Despite the fact that hockey has traditionally been an expensive sport that lacks diversity, Jana Headrick is dedicated to creating positive experiences for Indigenous girls.
That’s why she founded a hockey program in the Greater Fredericton area on the traditional unceded territory of the Wolastoqiyik, Mi’kmaq and Peskotomuhkati peoples. She explains that to create positive experiences for Indigenous girls within sport, sport organizations must “help make them feel important and allow them to express themselves for who they are.”
Headrick and her supporters are trying to eliminate as many barriers as possible for children, especially children from the Black, Indigenous and People of Colour (BIPOC) community. She’s interested in designing and implementing programs specific to Indigenous girls and equity-deserving groups that allow them to create a space with other people who look like them.
Research has shown that BIPOC children, especially girls, face more significant sports barriers. Creating an inclusive and culturally diverse space for children will help them foster relationships and reap positive experiences. Her ultimate goal is for sport to be a positive experience that encourages a group of young Indigenous girls to get in the game and continue their sport pathway throughout the rest of their lives.
Headrick is a 23-year-old defenceman from Garden River raised in a hockey-loving Ojibway family. She has played sports, specifically hockey, since the age of three. Jana went on to play hockey at the University of Toronto for four years while pursuing her Bachelor’s degree in Kinesiology and Indigenous studies before moving on to play hockey for the University of New Brunswick, where she is working towards her Master’s degree in Sports and Recreation.
This past fall, she used her team’s resources, her coach’s expertise and most importantly, her love for the game to offer camps to Indigenous girls in the Fredericton area to make sure they got an opportunity to discover their passion.
“I just want to leave a lasting, positive impression on them for the game of hockey and try to make it as welcoming and safe a space as possible,” she said.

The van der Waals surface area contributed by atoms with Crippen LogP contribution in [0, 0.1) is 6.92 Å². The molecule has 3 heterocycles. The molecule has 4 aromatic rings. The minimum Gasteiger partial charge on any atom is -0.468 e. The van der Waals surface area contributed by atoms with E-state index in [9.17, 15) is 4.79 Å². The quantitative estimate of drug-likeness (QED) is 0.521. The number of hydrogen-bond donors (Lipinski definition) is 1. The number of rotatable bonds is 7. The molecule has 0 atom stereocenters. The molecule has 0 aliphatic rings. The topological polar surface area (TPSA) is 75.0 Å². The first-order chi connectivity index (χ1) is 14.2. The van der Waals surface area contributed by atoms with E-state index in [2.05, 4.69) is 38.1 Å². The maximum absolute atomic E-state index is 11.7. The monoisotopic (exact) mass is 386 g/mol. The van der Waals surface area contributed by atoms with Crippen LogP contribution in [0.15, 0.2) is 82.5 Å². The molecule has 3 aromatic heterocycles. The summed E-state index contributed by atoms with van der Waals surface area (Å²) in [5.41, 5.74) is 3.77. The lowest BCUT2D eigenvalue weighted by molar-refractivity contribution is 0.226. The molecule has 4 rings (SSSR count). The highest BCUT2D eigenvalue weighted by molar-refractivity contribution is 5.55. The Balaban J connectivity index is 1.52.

In her six-week program for Indigenous girls aged six to 10 in and around the Fredericton area, she focused on fundamental skill development such as skating and shooting while emphasizing fun.
Headrick said that more than anything, she wanted to “create a positive, inclusive space for the girls” since, for most of them, this was their first experience with hockey.
She came up with the idea of creating this program after getting the opportunity to meet with community members. In these meetings, Headrick and her teammates listened to the community members’ experiences in sport, which highlighted the need for the mainstream sports pathway to both recognize that participants might be on alternate pathways, and to provide opportunities for inclusion and access.
These meetings, combined with her lived experience as an Indigenous female athlete, contributed to her aspiration to eliminate as many barriers to sport as possible. For that reason, Headrick offered this camp free of cost and provided equipment free of cost to all the participants who needed it. On top of that, she provided the participants with the option to join a female minor hockey association free of cost after the program ended.
Thanks to the many generous supporters and stakeholders in the hockey community, she received the donations she needed to make her dream a reality and support Indegineous female athletes. She acknowledged that “within sport, everyone has their own types of traditions, but one thing that needs to happen is cultural awareness.”
She also reiterated that it doesn’t need to stop at cultural awareness. Coaches and sports stakeholders should be aware of the different backgrounds of people they may coach, whether they’re from diverse cultural backgrounds or members of the LGBTQ+ community. She’d like to see sport organizations work together to “help children feel important and be able to express themselves to create positive experiences both within and outside of sport.”
Headrick’s program is a prime example of the types of programs that are encouraged in the Indigenous Long–Term Participant Development Pathway. This pathway has grown out of the understanding that mainstream pathways for sport development do not necessarily align with Indigenous needs or experiences. As such, the Indigenous Long-Term Participant Development Pathway tries to address that gap by outlining the key elements that need to be considered when planning, developing, and implementing programs for and with Indigenous peoples and Indigenous communities.
Headrick’s contributions to sport were recognized in March 2022 at a USPORTS ceremony with the Marion Hilliard Award. This award is given annually to the student-athlete who best exhibits outstanding achievements in athletics, academics, and community involvement.
However, Headrick said that she is most grateful for all the support she’s received from her coach, teammates, and the community to have the opportunity to watch girls interact and help allow meaningful friendships to grow.
“There is no better feeling than watching friendships form and to see how much they were genuinely enjoying their hockey experience.”
Sport for Life’s Manager of People and Culture Billie Tes feels the program could serve as an example for other organizations and communities.
“At Sport for Life we are in a fortunate position to amplify the stories of BIPOC leaders in sport and physical activity. Headrick’s story is inspiring, especially as she maps out the pathway she took to provide culturally conscious sport experiences for girls in her community,” said Tes.
“There is so much learning that we can all gain from actually listening, sharing, and reflecting on our part in building inclusive sport environments.”